"They helped find a hotel and negotiated good rates. Eileen also did a lot of translation for us.

"We were looked after extremely well by the people of Clermont. All we had to pay was our travelling expenses. We were really impressed."

Through twinning, the name of Sudbury has become well known in Europe, says Mary. When the people of Fredenborg in Denmark were looking for an English twin they decided Sudbury fitted the bill.

"They came to us," she said. "We have been working with them since 2004, and the official twinning celebrations will take place in Sudbury this October.

"People might ask why Denmark. Actually I didn't know much about it when I first visited, but I was astonished and very impressed.

"It's one of Europe's most dynamic democracies. They are very forward-thinking and keen to promote contacts abroad.

"English is a compulsory subject in their schools from the age of about six."

Danish pupils have already visited All Saints Middle School in Sudbury, and there have been teacher exchanges.

Leading artists from Copenhagen chose Sudbury as the venue for a recent workshop and invited local artists to join in, too. The enthusiasm of Sudbury's twinners is shared by their counterparts abroad.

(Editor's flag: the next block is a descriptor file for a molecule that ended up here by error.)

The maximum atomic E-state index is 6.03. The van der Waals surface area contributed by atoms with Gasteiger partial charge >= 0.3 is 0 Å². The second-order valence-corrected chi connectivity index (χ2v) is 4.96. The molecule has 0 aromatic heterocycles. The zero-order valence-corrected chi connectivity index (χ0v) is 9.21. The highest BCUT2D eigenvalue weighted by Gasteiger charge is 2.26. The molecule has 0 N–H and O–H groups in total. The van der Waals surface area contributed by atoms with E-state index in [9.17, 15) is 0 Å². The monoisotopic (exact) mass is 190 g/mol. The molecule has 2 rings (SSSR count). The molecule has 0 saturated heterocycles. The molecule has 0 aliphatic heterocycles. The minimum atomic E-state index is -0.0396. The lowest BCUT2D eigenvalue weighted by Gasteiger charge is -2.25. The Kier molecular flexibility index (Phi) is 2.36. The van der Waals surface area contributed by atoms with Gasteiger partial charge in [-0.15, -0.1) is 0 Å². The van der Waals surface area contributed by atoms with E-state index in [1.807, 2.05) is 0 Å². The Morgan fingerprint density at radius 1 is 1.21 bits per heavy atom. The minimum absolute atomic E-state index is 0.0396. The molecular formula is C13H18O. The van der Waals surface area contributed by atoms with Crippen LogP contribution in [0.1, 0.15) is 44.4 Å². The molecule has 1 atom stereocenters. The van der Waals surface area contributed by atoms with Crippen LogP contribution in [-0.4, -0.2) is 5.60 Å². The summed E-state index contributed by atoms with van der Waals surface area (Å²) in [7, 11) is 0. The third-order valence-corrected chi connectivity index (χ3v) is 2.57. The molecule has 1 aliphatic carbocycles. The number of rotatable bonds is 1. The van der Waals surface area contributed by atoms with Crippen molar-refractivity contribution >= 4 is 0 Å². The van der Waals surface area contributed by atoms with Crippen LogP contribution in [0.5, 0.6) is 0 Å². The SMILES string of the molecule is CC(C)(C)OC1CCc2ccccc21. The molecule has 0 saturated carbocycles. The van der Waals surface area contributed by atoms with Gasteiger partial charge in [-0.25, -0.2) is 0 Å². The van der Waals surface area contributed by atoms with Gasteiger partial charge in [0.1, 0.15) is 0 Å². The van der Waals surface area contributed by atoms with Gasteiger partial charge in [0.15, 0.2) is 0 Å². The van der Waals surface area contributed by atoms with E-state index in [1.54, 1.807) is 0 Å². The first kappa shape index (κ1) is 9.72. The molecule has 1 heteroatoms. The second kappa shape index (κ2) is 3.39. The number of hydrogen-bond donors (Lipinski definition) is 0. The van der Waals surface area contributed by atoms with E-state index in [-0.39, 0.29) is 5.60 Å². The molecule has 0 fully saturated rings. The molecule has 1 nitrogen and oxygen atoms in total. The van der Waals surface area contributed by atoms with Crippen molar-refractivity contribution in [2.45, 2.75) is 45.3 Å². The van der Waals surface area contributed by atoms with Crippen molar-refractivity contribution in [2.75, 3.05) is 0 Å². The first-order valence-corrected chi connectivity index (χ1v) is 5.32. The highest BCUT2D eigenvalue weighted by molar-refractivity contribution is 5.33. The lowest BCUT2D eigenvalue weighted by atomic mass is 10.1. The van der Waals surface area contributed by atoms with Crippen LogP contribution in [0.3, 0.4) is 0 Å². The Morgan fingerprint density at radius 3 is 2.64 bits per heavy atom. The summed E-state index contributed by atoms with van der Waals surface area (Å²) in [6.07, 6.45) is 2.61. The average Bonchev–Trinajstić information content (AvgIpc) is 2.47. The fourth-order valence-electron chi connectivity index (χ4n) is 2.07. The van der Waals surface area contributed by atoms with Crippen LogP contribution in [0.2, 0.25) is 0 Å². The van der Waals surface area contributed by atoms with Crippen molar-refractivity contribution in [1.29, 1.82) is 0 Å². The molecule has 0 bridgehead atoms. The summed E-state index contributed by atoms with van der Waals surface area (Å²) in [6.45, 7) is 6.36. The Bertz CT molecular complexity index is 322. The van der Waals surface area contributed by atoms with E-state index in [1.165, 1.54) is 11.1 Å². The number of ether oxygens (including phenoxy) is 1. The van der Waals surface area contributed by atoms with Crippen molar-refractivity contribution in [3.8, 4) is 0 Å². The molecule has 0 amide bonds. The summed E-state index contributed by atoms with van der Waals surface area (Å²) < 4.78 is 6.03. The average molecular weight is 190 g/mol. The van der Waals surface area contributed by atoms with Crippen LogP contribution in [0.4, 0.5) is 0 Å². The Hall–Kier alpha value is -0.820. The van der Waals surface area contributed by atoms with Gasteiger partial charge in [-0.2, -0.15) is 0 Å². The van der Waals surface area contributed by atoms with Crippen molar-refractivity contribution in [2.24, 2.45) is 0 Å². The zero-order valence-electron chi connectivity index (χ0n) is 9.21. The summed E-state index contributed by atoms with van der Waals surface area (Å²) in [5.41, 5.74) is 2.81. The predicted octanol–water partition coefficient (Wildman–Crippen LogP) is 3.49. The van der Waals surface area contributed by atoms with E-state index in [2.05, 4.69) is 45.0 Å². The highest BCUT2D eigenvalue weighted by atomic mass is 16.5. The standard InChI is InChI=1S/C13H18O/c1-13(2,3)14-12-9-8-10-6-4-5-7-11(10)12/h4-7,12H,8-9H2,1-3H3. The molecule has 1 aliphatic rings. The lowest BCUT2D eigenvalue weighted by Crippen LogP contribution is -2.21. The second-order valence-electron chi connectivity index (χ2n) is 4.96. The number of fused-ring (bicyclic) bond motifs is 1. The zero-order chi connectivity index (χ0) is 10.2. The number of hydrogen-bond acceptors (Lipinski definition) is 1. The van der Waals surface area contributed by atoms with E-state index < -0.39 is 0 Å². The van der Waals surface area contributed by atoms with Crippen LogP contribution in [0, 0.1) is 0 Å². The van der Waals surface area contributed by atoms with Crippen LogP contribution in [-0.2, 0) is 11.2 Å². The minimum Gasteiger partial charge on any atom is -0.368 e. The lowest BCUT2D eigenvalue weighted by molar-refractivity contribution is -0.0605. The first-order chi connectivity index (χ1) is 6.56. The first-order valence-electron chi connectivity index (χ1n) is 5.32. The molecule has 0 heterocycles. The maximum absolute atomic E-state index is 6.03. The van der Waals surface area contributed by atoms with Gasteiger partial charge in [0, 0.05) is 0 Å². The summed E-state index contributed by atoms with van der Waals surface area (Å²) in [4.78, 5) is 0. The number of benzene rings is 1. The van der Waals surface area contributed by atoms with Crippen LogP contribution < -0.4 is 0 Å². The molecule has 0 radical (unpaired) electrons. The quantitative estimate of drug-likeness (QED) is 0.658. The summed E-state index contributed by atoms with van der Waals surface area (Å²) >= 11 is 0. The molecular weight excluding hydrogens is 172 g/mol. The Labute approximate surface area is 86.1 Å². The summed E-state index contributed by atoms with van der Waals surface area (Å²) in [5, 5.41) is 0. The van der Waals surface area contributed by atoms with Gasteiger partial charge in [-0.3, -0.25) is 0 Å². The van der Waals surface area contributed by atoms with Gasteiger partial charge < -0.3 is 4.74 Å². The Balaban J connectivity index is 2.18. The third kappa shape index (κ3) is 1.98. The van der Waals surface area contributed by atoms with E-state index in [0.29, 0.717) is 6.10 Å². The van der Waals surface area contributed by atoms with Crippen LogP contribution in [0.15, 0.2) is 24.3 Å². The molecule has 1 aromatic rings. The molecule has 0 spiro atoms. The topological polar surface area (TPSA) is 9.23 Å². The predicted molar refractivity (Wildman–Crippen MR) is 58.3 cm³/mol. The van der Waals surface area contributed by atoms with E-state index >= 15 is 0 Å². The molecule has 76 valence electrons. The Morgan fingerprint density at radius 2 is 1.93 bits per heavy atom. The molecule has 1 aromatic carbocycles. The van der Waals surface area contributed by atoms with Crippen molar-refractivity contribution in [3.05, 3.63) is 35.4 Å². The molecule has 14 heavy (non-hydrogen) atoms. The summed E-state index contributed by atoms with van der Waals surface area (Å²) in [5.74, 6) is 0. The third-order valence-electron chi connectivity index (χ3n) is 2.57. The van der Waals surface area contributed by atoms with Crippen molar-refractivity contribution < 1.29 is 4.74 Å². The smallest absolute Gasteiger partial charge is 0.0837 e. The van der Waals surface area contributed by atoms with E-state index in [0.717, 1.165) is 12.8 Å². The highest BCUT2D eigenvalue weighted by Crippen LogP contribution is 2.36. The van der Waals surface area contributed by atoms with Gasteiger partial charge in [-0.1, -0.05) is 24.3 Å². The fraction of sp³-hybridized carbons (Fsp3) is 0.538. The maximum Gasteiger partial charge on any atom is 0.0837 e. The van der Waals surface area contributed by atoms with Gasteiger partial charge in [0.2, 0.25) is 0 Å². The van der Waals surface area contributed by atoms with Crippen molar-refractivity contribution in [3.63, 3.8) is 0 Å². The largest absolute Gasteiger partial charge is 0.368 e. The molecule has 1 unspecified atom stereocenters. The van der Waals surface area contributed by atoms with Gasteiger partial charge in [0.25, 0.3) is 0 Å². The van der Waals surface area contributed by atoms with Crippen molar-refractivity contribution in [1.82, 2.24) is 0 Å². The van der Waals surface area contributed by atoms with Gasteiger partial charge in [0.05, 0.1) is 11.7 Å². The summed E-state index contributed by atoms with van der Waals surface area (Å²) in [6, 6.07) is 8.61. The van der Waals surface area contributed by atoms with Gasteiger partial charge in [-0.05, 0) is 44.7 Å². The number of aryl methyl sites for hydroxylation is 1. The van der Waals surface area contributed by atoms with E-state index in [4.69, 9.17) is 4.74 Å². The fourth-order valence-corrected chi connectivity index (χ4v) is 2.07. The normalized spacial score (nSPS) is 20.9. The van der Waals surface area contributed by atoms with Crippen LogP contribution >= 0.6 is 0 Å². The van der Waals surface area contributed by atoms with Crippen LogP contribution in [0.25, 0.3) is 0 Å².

Fredensborg's town twinning chairman Flemming Romer said: "We are delighted the people of Sudbury and Fredensborg have this chance to meet each other and explore all their common interests together.

"It's really a great opportunity to make friends with our European neighbours and we're looking forward to an exciting future.

"It is our hope to involve many people in twinning activities, also children and young people, as this will be an asset for their further development."

Gunter von Ah, from Hxter, said: "Twinning is the best chance, especially for younger people, to get in contact with another country, to understand another way of life, and last but not least, to become Europeans without giving up being German or English."

Sudbury's twinning association has around 70 members who each pay a 15 a year fee.

It gets an annual grant of 1,500 from Sudbury Town Council. Mary is keen to stress it is the council which officially twins with the other towns, while the association promotes the connection and keeps it going.

The council pays for the initial celebration but in each case that is a one-off. Apart from our grant we finance ourselves through fees and fundraising events," she says.

"When we go on visits abroad we pay our own fares.

"People stay with host families in the twin town, and we do the same for them when they come here.

"We also pay to entertain our own guests – taking them on trips, for instance. One year we took our German visitors to Sandringham.

"We have been an organisation that does a lot behind the scenes and doesn't shout from the rooftops.

"We have had exhibitions in Sudbury library, and take part in the Sudbury on Show events.

"But I am now in the process of making a website. We have an email address and can also be contacted through Sudbury Town Hall, or the Tourist Information Centre.

"We would very much like more people to join us."